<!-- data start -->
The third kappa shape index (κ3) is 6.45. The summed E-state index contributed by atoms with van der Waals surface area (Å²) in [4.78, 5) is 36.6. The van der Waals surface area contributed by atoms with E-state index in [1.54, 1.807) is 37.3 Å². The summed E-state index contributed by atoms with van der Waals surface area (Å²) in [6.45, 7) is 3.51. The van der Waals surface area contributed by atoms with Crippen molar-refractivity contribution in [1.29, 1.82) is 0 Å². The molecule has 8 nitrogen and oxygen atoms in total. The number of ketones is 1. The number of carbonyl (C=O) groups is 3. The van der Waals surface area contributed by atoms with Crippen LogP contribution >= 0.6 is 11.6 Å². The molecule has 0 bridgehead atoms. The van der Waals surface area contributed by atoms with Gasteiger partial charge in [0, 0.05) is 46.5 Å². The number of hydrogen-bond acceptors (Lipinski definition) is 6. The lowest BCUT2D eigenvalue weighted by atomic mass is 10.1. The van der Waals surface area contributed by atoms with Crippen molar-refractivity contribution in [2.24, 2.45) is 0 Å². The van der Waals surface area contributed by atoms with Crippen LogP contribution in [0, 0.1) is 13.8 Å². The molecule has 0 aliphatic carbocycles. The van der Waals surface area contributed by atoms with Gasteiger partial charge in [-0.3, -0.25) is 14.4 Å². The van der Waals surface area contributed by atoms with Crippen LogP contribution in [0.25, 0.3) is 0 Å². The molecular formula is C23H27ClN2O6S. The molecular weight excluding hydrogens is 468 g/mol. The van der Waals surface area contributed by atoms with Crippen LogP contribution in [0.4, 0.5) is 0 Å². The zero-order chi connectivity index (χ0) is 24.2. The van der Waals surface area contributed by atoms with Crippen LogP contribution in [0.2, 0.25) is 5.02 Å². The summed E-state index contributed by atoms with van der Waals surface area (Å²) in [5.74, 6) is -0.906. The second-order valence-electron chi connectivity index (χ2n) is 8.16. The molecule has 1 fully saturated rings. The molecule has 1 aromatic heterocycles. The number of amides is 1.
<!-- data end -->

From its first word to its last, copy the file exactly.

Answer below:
The third kappa shape index (κ3) is 6.45. The summed E-state index contributed by atoms with van der Waals surface area (Å²) in [4.78, 5) is 36.6. The van der Waals surface area contributed by atoms with E-state index in [1.54, 1.807) is 37.3 Å². The summed E-state index contributed by atoms with van der Waals surface area (Å²) in [6.45, 7) is 3.51. The van der Waals surface area contributed by atoms with Crippen molar-refractivity contribution in [1.29, 1.82) is 0 Å². The molecule has 8 nitrogen and oxygen atoms in total. The number of ketones is 1. The number of carbonyl (C=O) groups is 3. The van der Waals surface area contributed by atoms with Crippen LogP contribution >= 0.6 is 11.6 Å². The molecule has 0 bridgehead atoms. The van der Waals surface area contributed by atoms with Gasteiger partial charge in [0, 0.05) is 46.5 Å². The number of hydrogen-bond acceptors (Lipinski definition) is 6. The lowest BCUT2D eigenvalue weighted by atomic mass is 10.1. The van der Waals surface area contributed by atoms with Crippen molar-refractivity contribution in [2.24, 2.45) is 0 Å². The van der Waals surface area contributed by atoms with Crippen LogP contribution in [0, 0.1) is 13.8 Å². The molecule has 0 aliphatic carbocycles. The van der Waals surface area contributed by atoms with Gasteiger partial charge in [-0.3, -0.25) is 14.4 Å². The van der Waals surface area contributed by atoms with Crippen LogP contribution in [0.25, 0.3) is 0 Å². The molecular formula is C23H27ClN2O6S. The molecular weight excluding hydrogens is 468 g/mol. The van der Waals surface area contributed by atoms with Crippen LogP contribution in [0.4, 0.5) is 0 Å². The zero-order chi connectivity index (χ0) is 24.2. The van der Waals surface area contributed by atoms with Crippen LogP contribution in [0.2, 0.25) is 5.02 Å². The summed E-state index contributed by atoms with van der Waals surface area (Å²) in [5.74, 6) is -0.906. The second-order valence-electron chi connectivity index (χ2n) is 8.16. The molecule has 1 fully saturated rings. The molecule has 1 aromatic heterocycles. The number of amides is 1.